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How to Keep Your September Garden Looking Good


September is a wonderful month for gathering the harvest and watching the rich autumnal colours develop. While we can savour sunny days, gardeners are always planning for the future and you can start to think about shaping your garden for next year by planting new trees, shrubs and perennials. Late September is often the best time for planting as the temperatures remain warm but the ground becomes nicely moist with heavy dews.

Plant container-grown trees and shrubs now while the soil is still warm. This means that the roots can become established before winter sets in and the plants will get off to a flying start in the spring. Because the soil is relatively moist there’s no need to pay much attention to watering, saving you time.

Dahlias continue to flower exotically. Take off faded flower heads to extend the season through to the first frosts. Cut back to the next side shoot to stimulate new flowers to grow. The best way to extend the season of flowering is to continually dead head every fading flower from the more tender plants in the garden.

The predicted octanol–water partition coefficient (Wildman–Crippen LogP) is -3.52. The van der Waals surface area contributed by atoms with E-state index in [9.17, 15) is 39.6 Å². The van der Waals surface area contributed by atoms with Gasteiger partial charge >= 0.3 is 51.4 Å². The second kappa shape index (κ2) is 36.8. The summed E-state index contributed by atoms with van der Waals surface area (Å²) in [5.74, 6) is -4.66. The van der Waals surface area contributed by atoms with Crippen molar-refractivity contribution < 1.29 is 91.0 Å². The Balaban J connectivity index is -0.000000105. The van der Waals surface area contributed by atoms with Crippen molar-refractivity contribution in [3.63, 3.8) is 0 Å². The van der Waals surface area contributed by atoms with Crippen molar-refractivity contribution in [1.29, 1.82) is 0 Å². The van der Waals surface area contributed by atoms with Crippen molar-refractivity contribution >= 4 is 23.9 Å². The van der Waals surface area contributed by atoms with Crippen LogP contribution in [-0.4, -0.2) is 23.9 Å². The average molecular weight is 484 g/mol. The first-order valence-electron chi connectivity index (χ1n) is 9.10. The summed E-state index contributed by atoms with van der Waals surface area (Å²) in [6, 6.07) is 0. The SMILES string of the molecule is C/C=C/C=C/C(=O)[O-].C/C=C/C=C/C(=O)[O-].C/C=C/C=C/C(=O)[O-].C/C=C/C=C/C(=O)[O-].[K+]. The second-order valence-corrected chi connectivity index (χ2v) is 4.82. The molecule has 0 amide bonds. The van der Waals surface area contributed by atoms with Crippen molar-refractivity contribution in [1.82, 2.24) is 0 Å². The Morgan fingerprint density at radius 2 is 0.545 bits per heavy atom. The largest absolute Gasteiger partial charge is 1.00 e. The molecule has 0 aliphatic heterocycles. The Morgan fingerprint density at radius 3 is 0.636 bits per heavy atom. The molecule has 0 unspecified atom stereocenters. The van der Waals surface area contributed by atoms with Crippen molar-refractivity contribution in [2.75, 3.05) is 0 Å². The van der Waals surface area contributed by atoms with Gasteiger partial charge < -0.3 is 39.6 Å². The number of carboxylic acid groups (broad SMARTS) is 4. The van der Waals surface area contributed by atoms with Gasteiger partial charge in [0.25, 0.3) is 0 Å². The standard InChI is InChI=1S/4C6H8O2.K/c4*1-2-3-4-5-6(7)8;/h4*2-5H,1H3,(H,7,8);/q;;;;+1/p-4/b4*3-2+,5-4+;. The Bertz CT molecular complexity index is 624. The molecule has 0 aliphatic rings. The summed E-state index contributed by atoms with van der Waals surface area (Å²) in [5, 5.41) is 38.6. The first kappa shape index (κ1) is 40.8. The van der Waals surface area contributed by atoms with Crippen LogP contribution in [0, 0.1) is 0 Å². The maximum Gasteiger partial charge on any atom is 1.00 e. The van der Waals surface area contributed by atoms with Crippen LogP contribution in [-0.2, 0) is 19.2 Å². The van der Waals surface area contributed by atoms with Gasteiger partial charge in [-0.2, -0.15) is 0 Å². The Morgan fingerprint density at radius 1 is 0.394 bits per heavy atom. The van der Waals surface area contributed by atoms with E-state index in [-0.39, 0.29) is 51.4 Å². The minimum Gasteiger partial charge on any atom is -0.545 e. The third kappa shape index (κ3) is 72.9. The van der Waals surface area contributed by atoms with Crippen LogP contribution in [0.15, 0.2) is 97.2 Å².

Prune climbing roses when the flowers start to fade. If they are still growing strong, with lots of flowers, wait until next month. Sometimes it’s hard to distinguish between a climbing rose and a rambling rose. Usually ramblers are the roses that flower only once, normally in June, whereas climbers repeat flower almost all summer. It’s relatively straightforward to prune climbing roses. Using a pair of sharp secateurs, firstly remove any dead or diseased wood, then prune all the side shoots from all branches to two or three buds – these will form new growth next year. If there are new shoots growing from the base, these can be tied in to form the new framework of the plant.

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